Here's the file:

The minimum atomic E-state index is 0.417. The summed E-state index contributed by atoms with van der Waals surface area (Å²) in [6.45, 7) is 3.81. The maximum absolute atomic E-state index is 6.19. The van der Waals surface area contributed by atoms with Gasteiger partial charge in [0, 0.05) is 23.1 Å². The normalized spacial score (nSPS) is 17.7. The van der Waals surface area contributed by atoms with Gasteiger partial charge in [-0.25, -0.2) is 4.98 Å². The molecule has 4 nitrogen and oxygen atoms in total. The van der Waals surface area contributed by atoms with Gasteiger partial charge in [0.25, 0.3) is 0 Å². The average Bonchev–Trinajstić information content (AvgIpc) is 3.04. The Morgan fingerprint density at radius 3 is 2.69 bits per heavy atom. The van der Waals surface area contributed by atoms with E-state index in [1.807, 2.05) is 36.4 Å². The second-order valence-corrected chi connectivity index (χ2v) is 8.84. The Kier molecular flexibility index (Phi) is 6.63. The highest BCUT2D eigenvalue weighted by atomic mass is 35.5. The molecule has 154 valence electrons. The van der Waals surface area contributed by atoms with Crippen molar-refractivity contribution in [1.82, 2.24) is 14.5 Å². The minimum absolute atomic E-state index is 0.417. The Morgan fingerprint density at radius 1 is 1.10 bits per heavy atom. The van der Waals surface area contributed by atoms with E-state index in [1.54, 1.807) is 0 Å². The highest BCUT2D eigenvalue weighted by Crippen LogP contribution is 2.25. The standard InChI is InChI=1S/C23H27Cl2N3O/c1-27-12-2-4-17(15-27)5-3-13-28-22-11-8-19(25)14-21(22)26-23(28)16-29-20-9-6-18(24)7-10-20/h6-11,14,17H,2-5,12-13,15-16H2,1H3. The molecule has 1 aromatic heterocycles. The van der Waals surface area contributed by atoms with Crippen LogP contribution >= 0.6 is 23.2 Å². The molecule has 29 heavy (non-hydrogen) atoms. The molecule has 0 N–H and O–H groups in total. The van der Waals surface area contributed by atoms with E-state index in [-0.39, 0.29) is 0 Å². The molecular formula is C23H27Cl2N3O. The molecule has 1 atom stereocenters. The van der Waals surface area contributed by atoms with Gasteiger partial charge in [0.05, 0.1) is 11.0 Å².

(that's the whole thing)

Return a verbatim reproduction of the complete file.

The minimum atomic E-state index is 0.417. The summed E-state index contributed by atoms with van der Waals surface area (Å²) in [6.45, 7) is 3.81. The maximum absolute atomic E-state index is 6.19. The van der Waals surface area contributed by atoms with Gasteiger partial charge in [0, 0.05) is 23.1 Å². The normalized spacial score (nSPS) is 17.7. The van der Waals surface area contributed by atoms with Gasteiger partial charge in [-0.25, -0.2) is 4.98 Å². The molecule has 4 nitrogen and oxygen atoms in total. The van der Waals surface area contributed by atoms with Gasteiger partial charge in [0.25, 0.3) is 0 Å². The average Bonchev–Trinajstić information content (AvgIpc) is 3.04. The Morgan fingerprint density at radius 3 is 2.69 bits per heavy atom. The van der Waals surface area contributed by atoms with E-state index in [1.807, 2.05) is 36.4 Å². The second-order valence-corrected chi connectivity index (χ2v) is 8.84. The Kier molecular flexibility index (Phi) is 6.63. The highest BCUT2D eigenvalue weighted by atomic mass is 35.5. The molecule has 154 valence electrons. The van der Waals surface area contributed by atoms with Crippen molar-refractivity contribution in [1.82, 2.24) is 14.5 Å². The minimum absolute atomic E-state index is 0.417. The Morgan fingerprint density at radius 1 is 1.10 bits per heavy atom. The van der Waals surface area contributed by atoms with E-state index in [1.54, 1.807) is 0 Å². The highest BCUT2D eigenvalue weighted by Crippen LogP contribution is 2.25. The standard InChI is InChI=1S/C23H27Cl2N3O/c1-27-12-2-4-17(15-27)5-3-13-28-22-11-8-19(25)14-21(22)26-23(28)16-29-20-9-6-18(24)7-10-20/h6-11,14,17H,2-5,12-13,15-16H2,1H3. The molecule has 1 aromatic heterocycles. The van der Waals surface area contributed by atoms with Crippen LogP contribution >= 0.6 is 23.2 Å². The molecule has 29 heavy (non-hydrogen) atoms. The molecule has 0 N–H and O–H groups in total. The van der Waals surface area contributed by atoms with E-state index in [-0.39, 0.29) is 0 Å². The molecular formula is C23H27Cl2N3O. The molecule has 1 atom stereocenters. The van der Waals surface area contributed by atoms with Gasteiger partial charge in [0.05, 0.1) is 11.0 Å².